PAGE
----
At this point "high rates" are old news. We were already close to hitting the highest levels in more than 20 years last week, so it wasn't a huge surprise to achieve that dubious distinction this Thursday. Some sources see the record-breaking rate at 7.09% for a 30yr fixed while others are over 7.5%. Both are accurate and we'll explain why.
To understand why, we first need to remember that a mortgage rate quote is not as simple as the rate itself. The rate that almost everyone refers to (officially the "note rate") is only part of the equation. While the note rate dictates the amount of interest paid with each mortgage payment, it doesn't account for all the interest the average borrower pays.
For instance, several of the closing costs seen on almost every mortgage are considered "prepaid finance charges." Essentially, that's just interest paid upfront.
But what if the mortgage in question has "lender paid closing costs." Or what if a builder offers a closing cost credit? You've heard that there's no such thing as a free lunch and the same is true here. Whether it's coming out of your pocket, or from the lender, the same amount of money will be paid to the same parties.
So what's the difference then? Wouldn't it always be better to get those upfront costs paid by someone else? The catch here is that the money that a lender can pay toward your closing costs is determined by your interest rate. The higher your rate, the more of your upfront costs a lender could pay. This is the first key reason that a rate of 7.09% could be the same as a rate of 7.5% if one of them includes upfront costs and the other one doesn't.
The following chart shows 30yr fixed rate indices from various sources. All three agree that this week's rates broke the long term ceiling despite all being at slightly different outright levels.
That brings us to the topic of how higher rates are changing mortgage quotes. In a stable rate environment, there is a fairly linear trade-off between higher rates and a lender's ability to pay more of your upfront costs. The current environment isn't exactly stable. In fact, over the past few years, there have been times when a higher note rate would actually DECREASE the amount of upfront costs a lender could pay.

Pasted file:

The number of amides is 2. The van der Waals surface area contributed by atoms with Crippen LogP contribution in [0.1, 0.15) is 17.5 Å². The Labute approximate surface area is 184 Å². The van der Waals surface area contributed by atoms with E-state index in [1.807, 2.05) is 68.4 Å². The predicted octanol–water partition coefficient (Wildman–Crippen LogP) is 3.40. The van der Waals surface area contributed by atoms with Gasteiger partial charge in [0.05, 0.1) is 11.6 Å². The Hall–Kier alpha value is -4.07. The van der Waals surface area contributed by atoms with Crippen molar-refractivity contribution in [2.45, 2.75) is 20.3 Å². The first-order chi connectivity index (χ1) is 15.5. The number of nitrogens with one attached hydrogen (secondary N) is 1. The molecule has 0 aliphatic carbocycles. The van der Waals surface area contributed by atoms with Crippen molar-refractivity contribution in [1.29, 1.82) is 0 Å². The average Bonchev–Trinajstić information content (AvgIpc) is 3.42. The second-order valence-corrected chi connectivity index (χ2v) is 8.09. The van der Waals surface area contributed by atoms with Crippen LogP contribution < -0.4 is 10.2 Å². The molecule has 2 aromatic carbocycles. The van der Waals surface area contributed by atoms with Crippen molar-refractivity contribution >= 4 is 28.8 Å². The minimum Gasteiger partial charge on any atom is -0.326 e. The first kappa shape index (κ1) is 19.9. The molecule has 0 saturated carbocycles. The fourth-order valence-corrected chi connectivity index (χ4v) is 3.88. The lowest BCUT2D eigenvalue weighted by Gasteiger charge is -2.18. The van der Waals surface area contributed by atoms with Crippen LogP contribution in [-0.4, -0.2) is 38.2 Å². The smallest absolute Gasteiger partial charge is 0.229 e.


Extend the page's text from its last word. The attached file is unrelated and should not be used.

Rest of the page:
WARNING: The following is fairly technical, but it will explain why a higher mortgage rate could be worth less to a mortgage lender.
Whether a mortgage lender sells your loan or not, the loan still has a value that it could be sold for. In general, a higher interest rate makes a loan worth more because more interest will be collected over time. Because of this, a hypothetical $400k loan at 7.5% could be worth about $5000 more than the same loan at 7.0%.
As outlined above, that means a lender could pay $5000 of your upfront costs at 7.5%, or they could offer you a rate of 7.0% if you pay your own $5000 in upfront costs. Some individual lenders have restrictions as to what they're able to do with these options, but this is the general phenomenon that exists in the secondary mortgage market where mortgage rates are determined.
One key assumption behind a 7.5% rate being more valuable is that the mortgage has to last long enough for the extra interest to be collected. Otherwise, the lender (or whoever buys the loan from the lender) is coughing up money they won't recoup. An extreme but simple example would be the same scenario above where a lender pays $5000 for a 7.5% mortgage, but then rates magically fall to 6.5% two weeks later and you refinance. The lender no longer collects the extra interest and they are out their $5k.
While it was a bit of a bigger issue when rates were initially surging toward long-term highs, it's still the case that lenders are afraid to pay much of a premium for higher mortgage rates because they are afraid that any decent recovery will lead to premature refinancing.
There are already more upfront costs on the average mortgage than there have been in years. Many of these are unavoidable as they are imposed by Fannie and Freddie for certain loan characteristics (credit score, equity, occupancy). That means that certain loans with a certain amount of upfront costs will simply leave your lender unable to offer you a higher rate with lower closing costs.
What's the bottom line?
Whereas lenders have almost always been able to quote you a higher rate in order to keep your closing costs lower, there are certain scenarios where there is simply no market for rates that high. In those cases, the only option is for you to pay much higher closing costs than you may have been expecting. In certain purchase scenarios, realtors and builders can take part in defraying those upfront costs, but the point is that it won't be the mortgage lender until the secondary market for mortgages gets back to a more stable trend.
What will it take for a return to normalcy? That will be an ongoing conversation, to be sure. We addressed big picture structural issues with rates last week. (Here's a link to the commentary). Next week, we will discuss the outlook for the rest of the year, and beyond.